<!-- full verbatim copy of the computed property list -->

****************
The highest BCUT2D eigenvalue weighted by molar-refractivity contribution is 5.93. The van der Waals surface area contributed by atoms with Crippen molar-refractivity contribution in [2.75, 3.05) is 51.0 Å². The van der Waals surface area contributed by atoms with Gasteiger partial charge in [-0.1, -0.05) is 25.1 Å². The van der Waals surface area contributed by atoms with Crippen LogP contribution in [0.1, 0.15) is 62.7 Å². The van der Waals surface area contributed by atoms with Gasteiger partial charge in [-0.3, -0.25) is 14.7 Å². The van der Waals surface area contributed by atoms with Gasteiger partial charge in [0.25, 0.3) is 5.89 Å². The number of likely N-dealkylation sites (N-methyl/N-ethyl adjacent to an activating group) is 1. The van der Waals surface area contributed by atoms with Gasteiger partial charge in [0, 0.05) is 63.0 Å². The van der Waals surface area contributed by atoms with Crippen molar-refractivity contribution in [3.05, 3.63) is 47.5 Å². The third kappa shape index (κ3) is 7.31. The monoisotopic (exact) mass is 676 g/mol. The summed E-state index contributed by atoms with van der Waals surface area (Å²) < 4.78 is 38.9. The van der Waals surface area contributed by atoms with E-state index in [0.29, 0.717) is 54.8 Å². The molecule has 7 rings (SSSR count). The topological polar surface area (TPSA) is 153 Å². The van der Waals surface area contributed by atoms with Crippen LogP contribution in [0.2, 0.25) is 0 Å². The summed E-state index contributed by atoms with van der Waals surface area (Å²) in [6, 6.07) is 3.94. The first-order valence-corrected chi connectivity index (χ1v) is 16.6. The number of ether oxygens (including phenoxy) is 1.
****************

The highest BCUT2D eigenvalue weighted by molar-refractivity contribution is 5.93. The van der Waals surface area contributed by atoms with Crippen molar-refractivity contribution in [2.75, 3.05) is 51.0 Å². The van der Waals surface area contributed by atoms with Gasteiger partial charge in [-0.1, -0.05) is 25.1 Å². The van der Waals surface area contributed by atoms with Crippen LogP contribution in [0.1, 0.15) is 62.7 Å². The van der Waals surface area contributed by atoms with Gasteiger partial charge in [-0.3, -0.25) is 14.7 Å². The van der Waals surface area contributed by atoms with Gasteiger partial charge in [0.25, 0.3) is 5.89 Å². The number of likely N-dealkylation sites (N-methyl/N-ethyl adjacent to an activating group) is 1. The van der Waals surface area contributed by atoms with Gasteiger partial charge in [0, 0.05) is 63.0 Å². The van der Waals surface area contributed by atoms with Crippen molar-refractivity contribution in [3.05, 3.63) is 47.5 Å². The third kappa shape index (κ3) is 7.31. The monoisotopic (exact) mass is 676 g/mol. The summed E-state index contributed by atoms with van der Waals surface area (Å²) < 4.78 is 38.9. The van der Waals surface area contributed by atoms with E-state index in [0.29, 0.717) is 54.8 Å². The molecule has 7 rings (SSSR count). The topological polar surface area (TPSA) is 153 Å². The van der Waals surface area contributed by atoms with Crippen LogP contribution in [0.2, 0.25) is 0 Å². The summed E-state index contributed by atoms with van der Waals surface area (Å²) in [6, 6.07) is 3.94. The first-order valence-corrected chi connectivity index (χ1v) is 16.6. The number of ether oxygens (including phenoxy) is 1.